MANCHESTER – Mark Plummer’s 30-foot putt on the 16th hole would have been the shot of the day Thursday, had Joe Alvarez not made it moot moments later in the inaugural MSGA match play championship.

Down three with three holes to play, Plummer’s long putt was a last-ditch chance to keep the championship match going. Alvarez, however, had no intentions of letting Plummer sneak back into the match. Not on Plummer’s home Augusta Country Club course.

With Plummer’s long putt still on the minds of the roughly two dozen spectators, Alvarez calmly sank his 6-foot putt to seal his 3 and 2 win.

“I had a pretty good feeling he was going to make that (putt),” Alvarez, of Hampden, said. “I had to make mine. … He knows this place better than anyone. You know you’ve got to play well. Plus, when you play Mark here, there’s a lot of people following, which makes it kind of fun.”

Added Plummer: “I thought he might miss a putt, but he didn’t miss one all day.”

The putt on 16 capped a strong four rounds of golf for Alvarez, who beat a pair of former Maine Amateur winners – Plummer and Ricky Jones – to win his first match play title. Alvarez never trailed in the tournament.

“It was a strong field,” said Alvarez, who beat Augusta member Jason Gall in the semis earlier in the day, 3 and 2. “To win this is pretty good.”

It was Alvarez who approached the Maine State Golf Association over the winter and proposed adding the match play tournament. The tournament featured the top eight finishers from last month’s Maine Amateur (Alvarez tied for fifth place at Kebo Valley), plus the top players on the MSGA points list.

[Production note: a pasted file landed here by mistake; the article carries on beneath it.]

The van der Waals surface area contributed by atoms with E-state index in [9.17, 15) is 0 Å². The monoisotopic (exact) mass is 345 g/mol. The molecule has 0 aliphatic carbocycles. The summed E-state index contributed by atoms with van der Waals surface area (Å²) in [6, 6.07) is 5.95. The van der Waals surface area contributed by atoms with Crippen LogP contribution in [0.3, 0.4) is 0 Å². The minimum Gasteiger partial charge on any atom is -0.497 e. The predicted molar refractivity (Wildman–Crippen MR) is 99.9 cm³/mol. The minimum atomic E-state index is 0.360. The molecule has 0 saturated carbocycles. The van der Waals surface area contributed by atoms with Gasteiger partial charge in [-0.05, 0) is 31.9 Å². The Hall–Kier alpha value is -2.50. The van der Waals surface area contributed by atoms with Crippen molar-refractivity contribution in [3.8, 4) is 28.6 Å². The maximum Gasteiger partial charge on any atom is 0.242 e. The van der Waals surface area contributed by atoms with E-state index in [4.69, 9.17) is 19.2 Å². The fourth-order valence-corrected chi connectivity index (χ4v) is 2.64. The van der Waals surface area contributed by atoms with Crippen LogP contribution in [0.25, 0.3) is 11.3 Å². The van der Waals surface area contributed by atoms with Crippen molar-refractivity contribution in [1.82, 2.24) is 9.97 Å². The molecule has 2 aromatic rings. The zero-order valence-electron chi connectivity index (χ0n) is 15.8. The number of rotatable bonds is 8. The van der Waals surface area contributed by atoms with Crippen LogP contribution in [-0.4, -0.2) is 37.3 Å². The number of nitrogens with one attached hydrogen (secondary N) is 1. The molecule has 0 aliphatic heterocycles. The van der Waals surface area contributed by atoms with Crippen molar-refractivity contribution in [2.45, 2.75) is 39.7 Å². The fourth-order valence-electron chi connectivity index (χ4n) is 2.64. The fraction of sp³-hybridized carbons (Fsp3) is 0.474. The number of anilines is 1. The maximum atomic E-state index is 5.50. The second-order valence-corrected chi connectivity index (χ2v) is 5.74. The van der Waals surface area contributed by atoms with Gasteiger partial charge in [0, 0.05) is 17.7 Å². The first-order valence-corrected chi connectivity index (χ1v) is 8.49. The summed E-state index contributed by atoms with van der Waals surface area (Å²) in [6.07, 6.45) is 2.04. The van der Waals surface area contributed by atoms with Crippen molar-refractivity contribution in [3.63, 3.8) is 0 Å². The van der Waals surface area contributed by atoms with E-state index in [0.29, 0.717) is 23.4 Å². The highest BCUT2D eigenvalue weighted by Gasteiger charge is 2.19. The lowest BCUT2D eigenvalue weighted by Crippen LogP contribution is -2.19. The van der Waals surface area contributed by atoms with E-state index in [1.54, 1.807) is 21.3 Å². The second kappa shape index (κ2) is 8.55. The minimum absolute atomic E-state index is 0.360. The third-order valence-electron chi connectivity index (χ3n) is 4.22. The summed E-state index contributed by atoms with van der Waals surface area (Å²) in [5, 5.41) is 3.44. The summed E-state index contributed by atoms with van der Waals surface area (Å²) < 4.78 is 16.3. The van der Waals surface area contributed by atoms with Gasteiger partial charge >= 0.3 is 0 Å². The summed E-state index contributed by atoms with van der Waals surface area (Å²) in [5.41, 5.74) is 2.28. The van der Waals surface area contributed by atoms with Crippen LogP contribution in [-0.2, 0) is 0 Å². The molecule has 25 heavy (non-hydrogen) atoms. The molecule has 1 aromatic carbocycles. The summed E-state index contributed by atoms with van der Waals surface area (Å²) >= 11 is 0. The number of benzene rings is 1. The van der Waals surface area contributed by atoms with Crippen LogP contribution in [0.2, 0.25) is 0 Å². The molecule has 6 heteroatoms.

In Thursday’s final, Alvarez took control on the eighth hole, where he went 1 up to earn the lead for good. On the ninth hole, Alvarez rallied after a bad wedge shot to sink a putt for par and push his lead to 2 up heading to the back nine.

“I hit a horrible wedge shot, and came back and got the up and down,” Alvarez said. “I was just waiting for Mark to make a move.”

Wednesday’s marathon matches seemed to get to Plummer in the finals.

The 13-time Maine Amateur winner needed 40 holes to win his first two matches on Wednesday, and on Thursday morning, he eked out a 2 and 1 win over Madison’s Seth Sweet in the semifinals.

“I putted poorly. Putts that were going in the first three rounds weren’t going in today,” Plummer said.

Alvarez won the 13th hole to push his lead to 3 up. When he sank his birdie putt to match Plummer and end the round after 16 holes, Alvarez thought one thing: “I was glad to have it over,” Alvarez said. “It was a hot, long two days.”